CHARLOTTE, NC - OCTOBER 07: Graham Gano #9 of the Carolina Panthers reacts after making a field goal against the New York Giants during their game at Bank of America Stadium on October 7, 2018 in Charlotte, North Carolina.
(Photo by Streeter Lecka/Getty Images)

Per reports, the New York Giants have officially signed Graham Gano after parting ways with placekicker Chandler Catanzaro.

In regard to who would play kicker for the New York Giants in 2020, Big Blue has undergone numerous sagas in the past few months. Aldrick Rosas was to be the starter for the fourth consecutive season after signing his one-year tender but found himself in significant legal trouble that led to the conclusion of his Giants tenure. Then, New York decided to bring in Chandler Catanzaro, who most recently spent time with the crosstown-rival New York Jets.

But after just a few weeks, the Giants released Catanzaro and agreed to terms with former Carolina Panther Graham Gano, and on Wednesday, the signing was made official.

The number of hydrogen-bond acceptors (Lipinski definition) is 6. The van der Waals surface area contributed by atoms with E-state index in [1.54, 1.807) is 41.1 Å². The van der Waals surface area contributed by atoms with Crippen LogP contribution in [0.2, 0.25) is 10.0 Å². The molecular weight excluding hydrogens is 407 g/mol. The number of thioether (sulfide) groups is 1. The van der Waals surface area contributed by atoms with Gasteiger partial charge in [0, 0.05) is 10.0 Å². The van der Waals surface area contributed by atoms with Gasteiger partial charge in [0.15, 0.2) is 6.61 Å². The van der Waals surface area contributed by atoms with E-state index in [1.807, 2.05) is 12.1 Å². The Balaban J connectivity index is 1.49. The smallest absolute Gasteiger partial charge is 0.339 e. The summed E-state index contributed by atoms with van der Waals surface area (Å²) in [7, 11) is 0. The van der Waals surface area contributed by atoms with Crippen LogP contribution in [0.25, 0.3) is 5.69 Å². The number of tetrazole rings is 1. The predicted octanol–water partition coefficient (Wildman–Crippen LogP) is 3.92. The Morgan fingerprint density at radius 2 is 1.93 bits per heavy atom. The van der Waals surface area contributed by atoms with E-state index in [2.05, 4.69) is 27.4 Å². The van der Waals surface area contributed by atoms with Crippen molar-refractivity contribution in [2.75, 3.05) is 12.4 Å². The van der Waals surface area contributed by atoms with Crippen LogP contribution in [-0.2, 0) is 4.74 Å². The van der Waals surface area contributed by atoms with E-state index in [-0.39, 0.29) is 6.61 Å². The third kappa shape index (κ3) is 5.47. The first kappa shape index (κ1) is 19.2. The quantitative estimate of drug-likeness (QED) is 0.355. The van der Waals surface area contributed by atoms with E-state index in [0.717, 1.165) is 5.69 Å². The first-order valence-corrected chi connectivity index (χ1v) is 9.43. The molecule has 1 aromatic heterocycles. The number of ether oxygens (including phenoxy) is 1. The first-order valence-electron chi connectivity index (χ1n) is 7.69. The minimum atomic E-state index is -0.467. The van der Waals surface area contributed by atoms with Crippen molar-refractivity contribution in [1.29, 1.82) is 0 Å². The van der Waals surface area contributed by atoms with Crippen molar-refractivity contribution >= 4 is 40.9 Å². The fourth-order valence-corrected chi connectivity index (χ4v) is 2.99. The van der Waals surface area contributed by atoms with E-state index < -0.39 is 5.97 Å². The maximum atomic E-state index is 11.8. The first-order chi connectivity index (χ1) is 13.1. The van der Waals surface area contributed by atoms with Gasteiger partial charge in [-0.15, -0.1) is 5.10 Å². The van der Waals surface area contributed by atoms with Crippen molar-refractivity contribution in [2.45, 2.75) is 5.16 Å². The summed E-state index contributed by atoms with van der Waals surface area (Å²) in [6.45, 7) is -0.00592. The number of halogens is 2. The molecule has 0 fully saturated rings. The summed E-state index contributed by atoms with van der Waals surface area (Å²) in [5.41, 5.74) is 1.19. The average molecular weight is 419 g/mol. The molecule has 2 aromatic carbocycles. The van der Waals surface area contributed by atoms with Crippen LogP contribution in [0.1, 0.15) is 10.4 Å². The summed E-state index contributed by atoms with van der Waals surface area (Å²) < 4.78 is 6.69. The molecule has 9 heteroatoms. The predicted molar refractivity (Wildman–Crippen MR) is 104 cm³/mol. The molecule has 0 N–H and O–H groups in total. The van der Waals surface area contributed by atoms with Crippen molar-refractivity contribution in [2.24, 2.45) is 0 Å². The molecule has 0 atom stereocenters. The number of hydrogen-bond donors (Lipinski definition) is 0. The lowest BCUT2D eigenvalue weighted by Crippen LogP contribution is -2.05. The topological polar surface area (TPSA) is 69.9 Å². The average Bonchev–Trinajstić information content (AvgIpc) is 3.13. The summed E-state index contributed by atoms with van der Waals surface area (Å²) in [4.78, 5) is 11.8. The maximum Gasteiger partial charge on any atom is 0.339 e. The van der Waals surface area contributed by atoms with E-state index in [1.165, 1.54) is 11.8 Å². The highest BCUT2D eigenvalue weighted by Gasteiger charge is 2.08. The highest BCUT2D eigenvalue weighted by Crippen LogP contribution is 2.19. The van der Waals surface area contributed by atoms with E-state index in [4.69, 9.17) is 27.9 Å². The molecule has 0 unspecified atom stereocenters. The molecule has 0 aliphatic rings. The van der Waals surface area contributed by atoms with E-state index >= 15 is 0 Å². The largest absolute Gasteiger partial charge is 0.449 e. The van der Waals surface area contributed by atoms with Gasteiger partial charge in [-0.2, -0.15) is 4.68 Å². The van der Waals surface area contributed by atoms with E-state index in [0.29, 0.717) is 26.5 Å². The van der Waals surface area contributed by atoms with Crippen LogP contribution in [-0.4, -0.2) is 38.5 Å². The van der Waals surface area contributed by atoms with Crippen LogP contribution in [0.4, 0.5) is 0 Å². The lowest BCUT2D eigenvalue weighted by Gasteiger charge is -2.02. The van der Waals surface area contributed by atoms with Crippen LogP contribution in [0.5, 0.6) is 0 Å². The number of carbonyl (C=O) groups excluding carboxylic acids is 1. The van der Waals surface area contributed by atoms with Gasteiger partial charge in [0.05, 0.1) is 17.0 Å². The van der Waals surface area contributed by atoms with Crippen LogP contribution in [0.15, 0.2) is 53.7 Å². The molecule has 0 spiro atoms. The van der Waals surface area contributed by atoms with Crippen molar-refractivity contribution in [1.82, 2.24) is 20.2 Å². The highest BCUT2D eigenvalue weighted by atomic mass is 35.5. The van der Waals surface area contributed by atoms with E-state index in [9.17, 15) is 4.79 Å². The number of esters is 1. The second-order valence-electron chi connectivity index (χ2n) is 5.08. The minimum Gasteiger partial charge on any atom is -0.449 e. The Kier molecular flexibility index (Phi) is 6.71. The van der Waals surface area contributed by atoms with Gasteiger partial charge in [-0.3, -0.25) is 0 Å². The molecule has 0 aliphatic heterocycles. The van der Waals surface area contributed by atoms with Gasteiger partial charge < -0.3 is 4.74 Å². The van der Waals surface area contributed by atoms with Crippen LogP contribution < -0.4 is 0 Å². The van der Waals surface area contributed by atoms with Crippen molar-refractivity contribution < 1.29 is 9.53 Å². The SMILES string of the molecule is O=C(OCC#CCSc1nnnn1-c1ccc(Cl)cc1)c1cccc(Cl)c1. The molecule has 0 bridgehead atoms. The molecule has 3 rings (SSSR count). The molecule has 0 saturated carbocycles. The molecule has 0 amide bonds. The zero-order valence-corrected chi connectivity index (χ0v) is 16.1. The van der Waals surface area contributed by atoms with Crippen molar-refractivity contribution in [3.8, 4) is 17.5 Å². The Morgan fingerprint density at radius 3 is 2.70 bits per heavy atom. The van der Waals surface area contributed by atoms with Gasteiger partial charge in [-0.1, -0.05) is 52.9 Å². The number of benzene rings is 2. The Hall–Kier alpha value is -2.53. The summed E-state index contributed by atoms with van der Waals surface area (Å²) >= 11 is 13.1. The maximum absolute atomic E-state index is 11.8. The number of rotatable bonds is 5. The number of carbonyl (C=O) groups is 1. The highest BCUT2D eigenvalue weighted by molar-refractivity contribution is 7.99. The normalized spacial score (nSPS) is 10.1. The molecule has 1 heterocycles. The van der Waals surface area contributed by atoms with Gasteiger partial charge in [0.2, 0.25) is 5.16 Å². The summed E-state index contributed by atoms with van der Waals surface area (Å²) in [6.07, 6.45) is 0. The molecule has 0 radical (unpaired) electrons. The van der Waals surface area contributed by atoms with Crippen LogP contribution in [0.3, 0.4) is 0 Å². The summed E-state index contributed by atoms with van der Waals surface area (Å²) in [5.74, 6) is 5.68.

According to NFL Network’s Ian Rapoport, the organization inked Gano to a one-year deal that includes a maximum value of $2.5 million with $1 million guaranteed.

Gano was a solid kicker during his run with the Panthers (2012-19), having earned his lone Pro Bowl bid in 2017. Nonetheless, he spent all of last year on injured reserve, which seemingly caused teams to speculate whether he was worth bringing in or not.

The Giants weighed their options and ultimately felt Gano was the best possible option at placekicker, which led to this short-term deal.

Big Blue certainly experienced some kicking woes last year. After Rosas’ successful 2018 campaign that encompassed him earning a Pro Bowl nod along with a spot on the AP All-Pro second team, the 25-year-old connected on just 70.6% of his field-goal attempts and 89.7% of his extra-point attempts in 2019.

Gano will be working among a special teams unit that was one of the lone positives for the Giants last year. It’s the reason the team ultimately decided to retain special teams coordinator Thomas McGaughey, who worked for two years under the Pat Shurmur regime.

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